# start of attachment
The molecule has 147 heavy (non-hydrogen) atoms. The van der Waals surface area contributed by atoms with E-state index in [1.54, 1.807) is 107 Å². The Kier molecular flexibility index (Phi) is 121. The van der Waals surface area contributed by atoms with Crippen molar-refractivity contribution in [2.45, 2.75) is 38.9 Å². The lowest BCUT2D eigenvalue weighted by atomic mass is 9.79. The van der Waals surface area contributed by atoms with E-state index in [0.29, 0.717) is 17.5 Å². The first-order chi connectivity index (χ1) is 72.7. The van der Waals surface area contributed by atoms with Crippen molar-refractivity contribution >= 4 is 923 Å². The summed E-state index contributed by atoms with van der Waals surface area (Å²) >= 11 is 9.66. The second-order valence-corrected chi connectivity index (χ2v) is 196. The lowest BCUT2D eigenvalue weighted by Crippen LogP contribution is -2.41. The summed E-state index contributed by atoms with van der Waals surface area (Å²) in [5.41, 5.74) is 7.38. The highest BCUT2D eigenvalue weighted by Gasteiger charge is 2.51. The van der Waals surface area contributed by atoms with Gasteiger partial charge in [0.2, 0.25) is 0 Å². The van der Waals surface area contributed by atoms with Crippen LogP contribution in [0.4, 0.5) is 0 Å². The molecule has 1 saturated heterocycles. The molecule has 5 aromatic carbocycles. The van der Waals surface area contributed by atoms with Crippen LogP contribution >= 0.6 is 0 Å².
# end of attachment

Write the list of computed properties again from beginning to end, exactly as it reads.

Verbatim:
The molecule has 147 heavy (non-hydrogen) atoms. The van der Waals surface area contributed by atoms with E-state index in [1.54, 1.807) is 107 Å². The Kier molecular flexibility index (Phi) is 121. The van der Waals surface area contributed by atoms with Crippen molar-refractivity contribution in [2.45, 2.75) is 38.9 Å². The lowest BCUT2D eigenvalue weighted by atomic mass is 9.79. The van der Waals surface area contributed by atoms with E-state index in [0.29, 0.717) is 17.5 Å². The first-order chi connectivity index (χ1) is 72.7. The van der Waals surface area contributed by atoms with Crippen molar-refractivity contribution >= 4 is 923 Å². The summed E-state index contributed by atoms with van der Waals surface area (Å²) >= 11 is 9.66. The second-order valence-corrected chi connectivity index (χ2v) is 196. The lowest BCUT2D eigenvalue weighted by Crippen LogP contribution is -2.41. The summed E-state index contributed by atoms with van der Waals surface area (Å²) in [5.41, 5.74) is 7.38. The highest BCUT2D eigenvalue weighted by Gasteiger charge is 2.51. The van der Waals surface area contributed by atoms with Gasteiger partial charge in [0.2, 0.25) is 0 Å². The van der Waals surface area contributed by atoms with Crippen LogP contribution in [0.4, 0.5) is 0 Å². The molecule has 1 saturated heterocycles. The molecule has 5 aromatic carbocycles. The van der Waals surface area contributed by atoms with Crippen LogP contribution >= 0.6 is 0 Å².